Posts Tagged ‘1925’

Visiting Kew again

March 8, 2016

Yes it is time to visit Kew again, courtesy of a 2016 calendar. This time it is March and potential visitors are being persuaded that this will be blossom time.

image002

Oh! Of course visitors are encouraged to get there by London Underground District Railway to Kew Garden Stations.

This poster is by Freda Lingstrom and dates from 1925.

I have to confess that visits I have made to Kew Gardens have been by car although I know South West London based relatives went there by train the other day. But then they are of an age to benefit from the Londoner’s free ticket, not just on buses but on trains as well.

My last visit was in May 2014 where I snapped a shot of this unknown lady.

image004

Now that looks relaxed!

Four Fisher men

November 14, 2013

Meet the ancestors.

Today we have a four in one ‘meet the ancestors’ page. These are ancestors of my wife and they have the surname Fisher

Four generations of Fisher men

Four generations of Fisher men

On the left we have James Fisher who had the nickname of Feathers. James was born in 1845 in Gawsworth in Cheshire. In 1863 he married Maria Mottershead and the couple went on to have five children. James became a member of the Manchester Police Force. He rose to the rank of Inspector before retiring, back to Gawsworth. In 1911 he styled himself a farmer. He lived until 1927, two years after this photo was taken.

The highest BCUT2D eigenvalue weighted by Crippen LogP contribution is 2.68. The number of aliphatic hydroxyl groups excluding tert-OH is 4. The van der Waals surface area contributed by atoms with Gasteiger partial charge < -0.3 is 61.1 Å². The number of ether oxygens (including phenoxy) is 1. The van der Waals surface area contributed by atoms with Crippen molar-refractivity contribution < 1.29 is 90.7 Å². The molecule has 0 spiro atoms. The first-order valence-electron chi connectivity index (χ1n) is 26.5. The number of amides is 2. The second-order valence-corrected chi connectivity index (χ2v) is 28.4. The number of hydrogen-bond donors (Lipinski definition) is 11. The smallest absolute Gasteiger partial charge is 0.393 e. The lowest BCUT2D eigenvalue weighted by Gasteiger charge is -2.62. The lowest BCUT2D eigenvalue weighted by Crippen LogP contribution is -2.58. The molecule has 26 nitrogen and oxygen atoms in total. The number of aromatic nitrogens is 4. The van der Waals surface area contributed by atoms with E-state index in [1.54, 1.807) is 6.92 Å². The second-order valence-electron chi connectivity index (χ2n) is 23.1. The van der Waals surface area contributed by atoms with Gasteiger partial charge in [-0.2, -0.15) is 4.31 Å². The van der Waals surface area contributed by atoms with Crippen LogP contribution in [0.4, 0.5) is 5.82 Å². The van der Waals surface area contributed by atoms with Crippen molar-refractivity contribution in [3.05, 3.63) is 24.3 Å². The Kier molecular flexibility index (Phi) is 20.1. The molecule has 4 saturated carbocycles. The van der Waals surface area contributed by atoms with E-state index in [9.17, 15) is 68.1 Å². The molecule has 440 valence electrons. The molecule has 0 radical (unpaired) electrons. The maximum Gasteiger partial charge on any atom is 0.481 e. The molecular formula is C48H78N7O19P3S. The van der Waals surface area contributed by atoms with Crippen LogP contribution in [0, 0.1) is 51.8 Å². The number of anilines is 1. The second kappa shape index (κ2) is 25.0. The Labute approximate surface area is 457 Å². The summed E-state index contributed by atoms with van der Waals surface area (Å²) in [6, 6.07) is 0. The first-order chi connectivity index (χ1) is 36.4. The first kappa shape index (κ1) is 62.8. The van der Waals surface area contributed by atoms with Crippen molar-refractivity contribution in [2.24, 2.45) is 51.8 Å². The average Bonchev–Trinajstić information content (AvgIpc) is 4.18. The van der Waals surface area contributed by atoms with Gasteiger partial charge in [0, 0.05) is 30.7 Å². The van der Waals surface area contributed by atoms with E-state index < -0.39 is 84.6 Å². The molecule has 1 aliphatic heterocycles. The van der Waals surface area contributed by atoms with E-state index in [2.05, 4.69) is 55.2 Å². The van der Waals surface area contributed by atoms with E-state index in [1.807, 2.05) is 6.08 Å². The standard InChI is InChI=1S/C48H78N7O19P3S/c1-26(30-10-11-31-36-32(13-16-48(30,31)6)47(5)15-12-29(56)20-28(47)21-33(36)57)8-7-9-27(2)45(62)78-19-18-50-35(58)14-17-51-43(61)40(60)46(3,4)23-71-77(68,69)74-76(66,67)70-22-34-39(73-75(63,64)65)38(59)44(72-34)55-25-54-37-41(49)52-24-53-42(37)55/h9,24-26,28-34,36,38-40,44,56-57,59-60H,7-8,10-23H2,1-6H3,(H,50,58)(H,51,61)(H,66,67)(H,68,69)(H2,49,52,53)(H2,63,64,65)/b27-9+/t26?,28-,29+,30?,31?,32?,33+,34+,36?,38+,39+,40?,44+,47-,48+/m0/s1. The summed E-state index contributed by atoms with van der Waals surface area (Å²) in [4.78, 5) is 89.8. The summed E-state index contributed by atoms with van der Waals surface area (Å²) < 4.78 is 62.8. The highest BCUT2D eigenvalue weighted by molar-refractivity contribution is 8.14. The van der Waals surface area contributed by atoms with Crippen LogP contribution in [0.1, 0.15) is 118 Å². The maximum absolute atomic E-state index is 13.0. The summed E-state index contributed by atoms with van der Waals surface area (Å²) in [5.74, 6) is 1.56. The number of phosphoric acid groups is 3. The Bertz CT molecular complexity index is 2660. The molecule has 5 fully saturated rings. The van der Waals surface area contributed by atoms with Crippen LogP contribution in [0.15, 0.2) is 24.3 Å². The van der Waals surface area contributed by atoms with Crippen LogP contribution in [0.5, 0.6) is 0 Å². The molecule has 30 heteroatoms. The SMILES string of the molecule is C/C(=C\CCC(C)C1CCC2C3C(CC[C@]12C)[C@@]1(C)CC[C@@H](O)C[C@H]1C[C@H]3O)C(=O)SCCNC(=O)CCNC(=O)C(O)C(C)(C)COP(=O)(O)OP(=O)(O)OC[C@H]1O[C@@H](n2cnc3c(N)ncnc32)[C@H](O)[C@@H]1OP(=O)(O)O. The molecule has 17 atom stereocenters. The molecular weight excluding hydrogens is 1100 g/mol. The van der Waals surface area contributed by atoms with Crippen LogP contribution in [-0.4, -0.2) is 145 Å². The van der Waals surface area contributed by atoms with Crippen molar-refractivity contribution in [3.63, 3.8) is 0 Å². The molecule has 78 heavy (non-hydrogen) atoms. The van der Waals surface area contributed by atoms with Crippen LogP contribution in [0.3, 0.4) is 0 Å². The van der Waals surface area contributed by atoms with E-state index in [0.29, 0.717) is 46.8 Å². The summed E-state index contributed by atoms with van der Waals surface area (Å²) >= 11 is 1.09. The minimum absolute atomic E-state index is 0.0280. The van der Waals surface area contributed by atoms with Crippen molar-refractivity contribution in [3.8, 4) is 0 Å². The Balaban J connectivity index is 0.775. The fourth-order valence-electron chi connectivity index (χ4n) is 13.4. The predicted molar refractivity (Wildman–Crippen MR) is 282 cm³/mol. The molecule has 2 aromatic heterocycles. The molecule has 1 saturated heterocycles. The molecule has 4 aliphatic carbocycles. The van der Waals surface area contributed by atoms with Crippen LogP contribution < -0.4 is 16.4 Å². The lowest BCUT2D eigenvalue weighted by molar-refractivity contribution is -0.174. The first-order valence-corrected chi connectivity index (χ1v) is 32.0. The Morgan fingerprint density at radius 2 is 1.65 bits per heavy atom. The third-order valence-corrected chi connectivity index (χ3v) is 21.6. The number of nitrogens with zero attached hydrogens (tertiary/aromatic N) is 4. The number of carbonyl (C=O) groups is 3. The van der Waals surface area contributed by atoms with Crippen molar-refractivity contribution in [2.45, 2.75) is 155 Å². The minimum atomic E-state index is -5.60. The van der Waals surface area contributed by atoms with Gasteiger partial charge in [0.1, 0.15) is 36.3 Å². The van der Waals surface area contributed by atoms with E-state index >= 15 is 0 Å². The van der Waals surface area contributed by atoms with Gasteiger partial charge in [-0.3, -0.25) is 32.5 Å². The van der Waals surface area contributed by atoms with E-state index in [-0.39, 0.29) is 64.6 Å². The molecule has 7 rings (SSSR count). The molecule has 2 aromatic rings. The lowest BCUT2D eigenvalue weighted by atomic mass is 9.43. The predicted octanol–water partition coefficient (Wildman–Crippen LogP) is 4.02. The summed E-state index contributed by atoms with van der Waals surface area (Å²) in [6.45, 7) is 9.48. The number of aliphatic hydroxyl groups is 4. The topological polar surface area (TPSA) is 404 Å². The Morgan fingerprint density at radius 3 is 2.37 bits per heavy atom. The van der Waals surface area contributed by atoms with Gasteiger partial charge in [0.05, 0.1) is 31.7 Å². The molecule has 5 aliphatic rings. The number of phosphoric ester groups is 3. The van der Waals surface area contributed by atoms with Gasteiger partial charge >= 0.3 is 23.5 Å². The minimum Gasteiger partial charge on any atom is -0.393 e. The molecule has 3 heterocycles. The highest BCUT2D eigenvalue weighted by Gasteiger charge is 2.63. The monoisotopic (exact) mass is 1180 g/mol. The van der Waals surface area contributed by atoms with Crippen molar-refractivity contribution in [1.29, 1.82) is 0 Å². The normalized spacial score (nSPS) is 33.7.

On the right hand side we have James’s son, Abraham Rathbone Fisher – and what a boon that middle name of Rathbone was when researching the family. Abraham Rathbone Fisher sounds like a posh name, but it seems Abraham, nominally a postman, liked the insides of pubs. He was born in 1871 and married Mary Ann Robinson in 1893. They had three children.

One of his sons, James (again), is sitting in the middle.

James was my wife’s grandfather and he was born in 1893. In 1911 he was a draper’s assistant, but The First World War came along  – a war he came through with some distinction. He married Doris Shaw in 1921 and in 1923 they had Douglas, the little lad on his knee in the photo.

Douglas served with the RAF in World War two as a radio operator. He was my wife’s father. Sadly, he died much too young in the 1960s

Photos like this one help me to connect with the past. I knew both Douglas and his father, James. Here we see that they knew the older James, born in 1845, when Queen Victoria was still quite freshly on the throne. Somehow it brings me in contact with 1845 – not that James would have remembered that year. Maybe, though, he visited the Great Exhibition in 1851. The Fishers had a small farm so may have been able to afford a trip to such a special event.